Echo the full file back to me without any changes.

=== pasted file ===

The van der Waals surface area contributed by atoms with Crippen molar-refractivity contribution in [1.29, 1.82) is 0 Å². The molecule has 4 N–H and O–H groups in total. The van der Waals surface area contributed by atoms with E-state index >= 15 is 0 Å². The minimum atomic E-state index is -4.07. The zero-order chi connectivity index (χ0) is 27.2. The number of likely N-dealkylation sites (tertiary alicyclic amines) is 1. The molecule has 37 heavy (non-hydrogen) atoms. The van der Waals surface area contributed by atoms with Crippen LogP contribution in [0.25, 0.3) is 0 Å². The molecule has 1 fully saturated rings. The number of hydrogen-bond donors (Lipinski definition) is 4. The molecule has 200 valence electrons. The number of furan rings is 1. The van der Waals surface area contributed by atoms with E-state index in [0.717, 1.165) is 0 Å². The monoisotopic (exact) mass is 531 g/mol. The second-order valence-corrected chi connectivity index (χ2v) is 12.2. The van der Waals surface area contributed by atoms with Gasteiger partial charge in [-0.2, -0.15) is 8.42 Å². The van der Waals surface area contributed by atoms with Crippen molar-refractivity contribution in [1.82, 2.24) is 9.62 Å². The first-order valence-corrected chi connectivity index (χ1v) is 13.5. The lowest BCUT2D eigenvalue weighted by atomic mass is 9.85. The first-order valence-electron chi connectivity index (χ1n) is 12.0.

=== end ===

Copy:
The van der Waals surface area contributed by atoms with Crippen molar-refractivity contribution in [1.29, 1.82) is 0 Å². The molecule has 4 N–H and O–H groups in total. The van der Waals surface area contributed by atoms with E-state index >= 15 is 0 Å². The minimum atomic E-state index is -4.07. The zero-order chi connectivity index (χ0) is 27.2. The number of likely N-dealkylation sites (tertiary alicyclic amines) is 1. The molecule has 37 heavy (non-hydrogen) atoms. The van der Waals surface area contributed by atoms with Crippen LogP contribution in [0.25, 0.3) is 0 Å². The molecule has 1 fully saturated rings. The number of hydrogen-bond donors (Lipinski definition) is 4. The molecule has 200 valence electrons. The number of furan rings is 1. The van der Waals surface area contributed by atoms with E-state index in [0.717, 1.165) is 0 Å². The monoisotopic (exact) mass is 531 g/mol. The second-order valence-corrected chi connectivity index (χ2v) is 12.2. The van der Waals surface area contributed by atoms with Gasteiger partial charge in [-0.2, -0.15) is 8.42 Å². The van der Waals surface area contributed by atoms with Crippen molar-refractivity contribution in [1.82, 2.24) is 9.62 Å². The first-order valence-corrected chi connectivity index (χ1v) is 13.5. The lowest BCUT2D eigenvalue weighted by atomic mass is 9.85. The first-order valence-electron chi connectivity index (χ1n) is 12.0.